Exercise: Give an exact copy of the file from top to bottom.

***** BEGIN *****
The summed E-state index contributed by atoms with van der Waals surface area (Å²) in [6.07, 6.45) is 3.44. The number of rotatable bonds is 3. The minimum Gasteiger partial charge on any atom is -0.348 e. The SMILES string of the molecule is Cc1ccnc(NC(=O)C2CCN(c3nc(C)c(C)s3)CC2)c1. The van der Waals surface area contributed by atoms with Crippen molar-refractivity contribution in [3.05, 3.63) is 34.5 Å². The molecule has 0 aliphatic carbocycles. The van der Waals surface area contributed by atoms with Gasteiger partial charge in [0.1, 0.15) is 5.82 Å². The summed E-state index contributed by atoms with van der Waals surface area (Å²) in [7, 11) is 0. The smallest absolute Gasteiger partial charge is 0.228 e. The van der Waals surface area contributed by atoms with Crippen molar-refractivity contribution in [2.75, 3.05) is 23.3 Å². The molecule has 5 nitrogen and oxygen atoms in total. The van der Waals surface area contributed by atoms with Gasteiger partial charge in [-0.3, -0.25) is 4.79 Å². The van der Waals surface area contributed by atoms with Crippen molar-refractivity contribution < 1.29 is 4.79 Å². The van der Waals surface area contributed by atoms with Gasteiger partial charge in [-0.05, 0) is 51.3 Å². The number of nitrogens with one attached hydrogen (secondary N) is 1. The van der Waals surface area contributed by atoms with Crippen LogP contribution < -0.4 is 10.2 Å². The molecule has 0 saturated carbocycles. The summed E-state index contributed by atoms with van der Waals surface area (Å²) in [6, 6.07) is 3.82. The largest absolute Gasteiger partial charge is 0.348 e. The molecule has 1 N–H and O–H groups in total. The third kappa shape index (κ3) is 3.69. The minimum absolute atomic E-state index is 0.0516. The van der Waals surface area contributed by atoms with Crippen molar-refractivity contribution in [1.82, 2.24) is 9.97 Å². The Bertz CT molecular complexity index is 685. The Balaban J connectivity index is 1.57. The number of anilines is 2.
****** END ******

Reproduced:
The summed E-state index contributed by atoms with van der Waals surface area (Å²) in [6.07, 6.45) is 3.44. The number of rotatable bonds is 3. The minimum Gasteiger partial charge on any atom is -0.348 e. The SMILES string of the molecule is Cc1ccnc(NC(=O)C2CCN(c3nc(C)c(C)s3)CC2)c1. The van der Waals surface area contributed by atoms with Crippen molar-refractivity contribution in [3.05, 3.63) is 34.5 Å². The molecule has 0 aliphatic carbocycles. The van der Waals surface area contributed by atoms with Gasteiger partial charge in [0.1, 0.15) is 5.82 Å². The summed E-state index contributed by atoms with van der Waals surface area (Å²) in [7, 11) is 0. The smallest absolute Gasteiger partial charge is 0.228 e. The van der Waals surface area contributed by atoms with Crippen molar-refractivity contribution in [2.75, 3.05) is 23.3 Å². The molecule has 5 nitrogen and oxygen atoms in total. The van der Waals surface area contributed by atoms with Gasteiger partial charge in [-0.3, -0.25) is 4.79 Å². The van der Waals surface area contributed by atoms with Crippen molar-refractivity contribution < 1.29 is 4.79 Å². The van der Waals surface area contributed by atoms with Gasteiger partial charge in [-0.05, 0) is 51.3 Å². The number of nitrogens with one attached hydrogen (secondary N) is 1. The van der Waals surface area contributed by atoms with Crippen LogP contribution < -0.4 is 10.2 Å². The molecule has 0 saturated carbocycles. The summed E-state index contributed by atoms with van der Waals surface area (Å²) in [6, 6.07) is 3.82. The largest absolute Gasteiger partial charge is 0.348 e. The molecule has 1 N–H and O–H groups in total. The third kappa shape index (κ3) is 3.69. The minimum absolute atomic E-state index is 0.0516. The van der Waals surface area contributed by atoms with Crippen molar-refractivity contribution in [1.82, 2.24) is 9.97 Å². The Bertz CT molecular complexity index is 685. The Balaban J connectivity index is 1.57. The number of anilines is 2.